Members of the U.S. military have guarded freedom’s door on the Korean Peninsula more than 60 years, ready to defend on a moment’s notice. Supporting them at U.S. bases are Defense Logistics Agency employees, quietly keeping U.S. Forces Korea ready, if called on, to make good on the motto “fight tonight.”
Terry Harrington, manager of DLA Disposition Services’ 24-acre disposal yard in Gimcheon, reflected on how even daily tasks have a greater meaning in this uneasy peace.
“We’re cognizant of … just how precarious and unstable things truly are,” Harrington said. “I tell my people that whether they’re driving a forklift or destroying equipment, we don’t want in the enemy’s hands, they’re contributing to warfighter readiness. Because of them, our warfighters are ready.”
USFK personnel stationed in South Korea know the country and its northern neighbor are only under what is technically a temporary cease-fire, not a permanent treaty. The bloody, three-year Korean War, which Harrington’s father fought in, ended in 1953 with an armistice that’s been repeatedly tested.
But every year and decade since, U.S. and allied nations have perfected the plans that would be required for any future military action. And logistics has always been an essential part of that.
“Our support in this time of armistice is pretty smooth,” said DLA Pacific Commander Navy Capt. Tim Daniels. “During a contingency, we would provide the same kind of support but with a larger footprint. That means bringing in additional experts from the [major subordinate commands]. And our rapid deployment teams and other DLA support teams across the agency could also help meet increased demands.”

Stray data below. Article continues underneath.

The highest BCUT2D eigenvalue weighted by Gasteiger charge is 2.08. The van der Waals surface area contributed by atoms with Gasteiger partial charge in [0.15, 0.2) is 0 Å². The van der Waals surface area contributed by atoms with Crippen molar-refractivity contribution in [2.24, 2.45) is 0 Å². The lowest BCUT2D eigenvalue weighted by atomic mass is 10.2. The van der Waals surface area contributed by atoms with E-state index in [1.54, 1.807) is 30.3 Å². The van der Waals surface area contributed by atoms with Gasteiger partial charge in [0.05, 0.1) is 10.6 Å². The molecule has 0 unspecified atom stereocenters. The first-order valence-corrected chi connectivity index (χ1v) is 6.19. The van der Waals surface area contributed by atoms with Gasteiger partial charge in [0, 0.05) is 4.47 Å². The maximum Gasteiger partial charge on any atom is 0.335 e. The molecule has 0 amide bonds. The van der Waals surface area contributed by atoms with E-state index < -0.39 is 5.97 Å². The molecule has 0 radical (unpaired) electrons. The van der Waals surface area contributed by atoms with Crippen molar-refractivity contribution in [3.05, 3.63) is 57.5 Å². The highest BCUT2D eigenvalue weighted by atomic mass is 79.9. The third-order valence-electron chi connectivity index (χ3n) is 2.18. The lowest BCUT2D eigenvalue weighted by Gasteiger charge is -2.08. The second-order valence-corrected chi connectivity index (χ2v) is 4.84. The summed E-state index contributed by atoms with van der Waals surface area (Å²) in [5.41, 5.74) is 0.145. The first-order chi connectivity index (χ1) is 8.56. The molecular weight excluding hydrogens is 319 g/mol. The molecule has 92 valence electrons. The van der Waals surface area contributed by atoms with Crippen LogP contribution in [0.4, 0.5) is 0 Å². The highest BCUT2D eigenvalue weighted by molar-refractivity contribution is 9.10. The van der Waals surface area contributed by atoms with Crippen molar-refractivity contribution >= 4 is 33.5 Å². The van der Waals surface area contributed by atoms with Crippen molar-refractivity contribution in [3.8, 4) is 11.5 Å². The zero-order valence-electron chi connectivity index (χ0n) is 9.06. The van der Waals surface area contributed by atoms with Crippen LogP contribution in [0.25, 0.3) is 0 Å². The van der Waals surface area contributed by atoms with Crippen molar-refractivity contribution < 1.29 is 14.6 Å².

Daniels’ team of planners and commodity experts work with U.S. Pacific Command in Hawaii to integrate DLA into military planning and operations. More than 100 DLA employees on the Korean Peninsula provide daily support. They include more planners, teams from MSCs like DLA Disposition Services and DLA Distribution, as well as warfighter support representatives and DLA liaisons co-located with key USFK units. A representative from DLA’s Joint Contingency Acquisition Support Office is also there to arrange operational contracts that streamline support for all the services.
Customers are spread from the demilitarized zone to the southern port of Busan, but the ongoing Korea Transformation Initiative will soon consolidate most forces at one of two enduring hubs: Camp Humphreys in central South Korea and Daegu, a southeastern city that’s home to a small DLA Logistics Operations Center at Camp Henry and a DLA Energy team at Camp Walker. Daegu is also 14 miles from Camp Carroll, a supply staging ground since the late 1950s, where DLA Distribution manages materiel.
As units on the peninsula move south from USFK’s current headquarters in Seoul to Camp Humphreys, DLA will follow. A new DLA Pacific Korea headquarters is scheduled to open there in April 2018. For DLA’s fuel experts, unit relocations intensify an already busy schedule as the agency adjusts its footprint to best serve the warfighter.
DLA Energy Pacific at Korea Commander Army Lt. Col. Faith Chamberlain and her team are working to meet a year-end deadline to close one of multiple fuel facilities, according to U.S. and Korean government agreements, while opening a new one at Camp Humphreys.
“As my team does the hard work of clearing out seven different tanks at the old facility, testing that fuel and distributing it to other tanks throughout Korea, they’re also making sure the new facility meets contracting specifications and is testing fuel there,” Chamberlain said.
“At the same time, we’re anticipating an increase in drills where warfighters test contingency operations,” she said, adding that the pace of business has doubled in just a few months.
The moves have dramatically increased work for disposal experts, too.
“Some of these closing bases have been around for almost 70 years,” Harrington said. “It’s like moving out of your house; units are finding a lot of junk they don’t need anymore. They can’t just throw it away, because it’s on their property books and we don’t want it to end up in the wrong hands. So they’re bringing it to us.”
Getting equipment to DLA’s disposal yard is easy for customers, since it’s in a city that sits along a major highway and a rail line. The facility was built in 2010 with the relocation of troops nearby at Camp Humphreys in mind.